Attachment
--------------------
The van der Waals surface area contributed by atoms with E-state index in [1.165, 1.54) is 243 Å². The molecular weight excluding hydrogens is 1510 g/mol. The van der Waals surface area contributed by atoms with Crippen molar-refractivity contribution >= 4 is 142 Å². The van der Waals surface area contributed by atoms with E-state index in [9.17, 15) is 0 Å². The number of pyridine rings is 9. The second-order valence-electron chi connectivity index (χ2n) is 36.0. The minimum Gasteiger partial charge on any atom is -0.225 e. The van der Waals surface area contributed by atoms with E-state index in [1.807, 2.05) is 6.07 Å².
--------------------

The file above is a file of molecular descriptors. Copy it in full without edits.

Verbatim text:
The van der Waals surface area contributed by atoms with E-state index in [1.165, 1.54) is 243 Å². The molecular weight excluding hydrogens is 1510 g/mol. The van der Waals surface area contributed by atoms with Crippen molar-refractivity contribution >= 4 is 142 Å². The van der Waals surface area contributed by atoms with E-state index in [9.17, 15) is 0 Å². The number of pyridine rings is 9. The second-order valence-electron chi connectivity index (χ2n) is 36.0. The minimum Gasteiger partial charge on any atom is -0.225 e. The van der Waals surface area contributed by atoms with E-state index in [1.807, 2.05) is 6.07 Å².